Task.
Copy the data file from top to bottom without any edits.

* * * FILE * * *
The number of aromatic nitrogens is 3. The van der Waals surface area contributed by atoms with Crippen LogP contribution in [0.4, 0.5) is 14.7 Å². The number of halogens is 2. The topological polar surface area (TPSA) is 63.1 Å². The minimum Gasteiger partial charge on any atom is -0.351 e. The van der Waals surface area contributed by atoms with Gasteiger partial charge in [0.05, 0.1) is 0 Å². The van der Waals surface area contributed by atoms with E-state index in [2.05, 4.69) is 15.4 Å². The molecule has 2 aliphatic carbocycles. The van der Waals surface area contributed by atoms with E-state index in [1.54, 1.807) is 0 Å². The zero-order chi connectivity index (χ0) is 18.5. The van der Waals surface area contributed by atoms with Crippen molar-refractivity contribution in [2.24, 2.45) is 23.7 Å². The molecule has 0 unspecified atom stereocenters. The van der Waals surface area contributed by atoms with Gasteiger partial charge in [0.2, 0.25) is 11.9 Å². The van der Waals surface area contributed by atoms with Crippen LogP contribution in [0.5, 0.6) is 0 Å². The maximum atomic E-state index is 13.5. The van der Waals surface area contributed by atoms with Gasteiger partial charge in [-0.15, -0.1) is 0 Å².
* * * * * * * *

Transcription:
The number of aromatic nitrogens is 3. The van der Waals surface area contributed by atoms with Crippen LogP contribution in [0.4, 0.5) is 14.7 Å². The number of halogens is 2. The topological polar surface area (TPSA) is 63.1 Å². The minimum Gasteiger partial charge on any atom is -0.351 e. The van der Waals surface area contributed by atoms with Gasteiger partial charge in [0.05, 0.1) is 0 Å². The van der Waals surface area contributed by atoms with E-state index in [2.05, 4.69) is 15.4 Å². The molecule has 2 aliphatic carbocycles. The van der Waals surface area contributed by atoms with E-state index in [1.54, 1.807) is 0 Å². The zero-order chi connectivity index (χ0) is 18.5. The van der Waals surface area contributed by atoms with Crippen molar-refractivity contribution in [2.24, 2.45) is 23.7 Å². The molecule has 0 unspecified atom stereocenters. The van der Waals surface area contributed by atoms with Gasteiger partial charge in [0.2, 0.25) is 11.9 Å². The van der Waals surface area contributed by atoms with Crippen LogP contribution in [0.5, 0.6) is 0 Å². The maximum atomic E-state index is 13.5. The van der Waals surface area contributed by atoms with Gasteiger partial charge in [-0.15, -0.1) is 0 Å².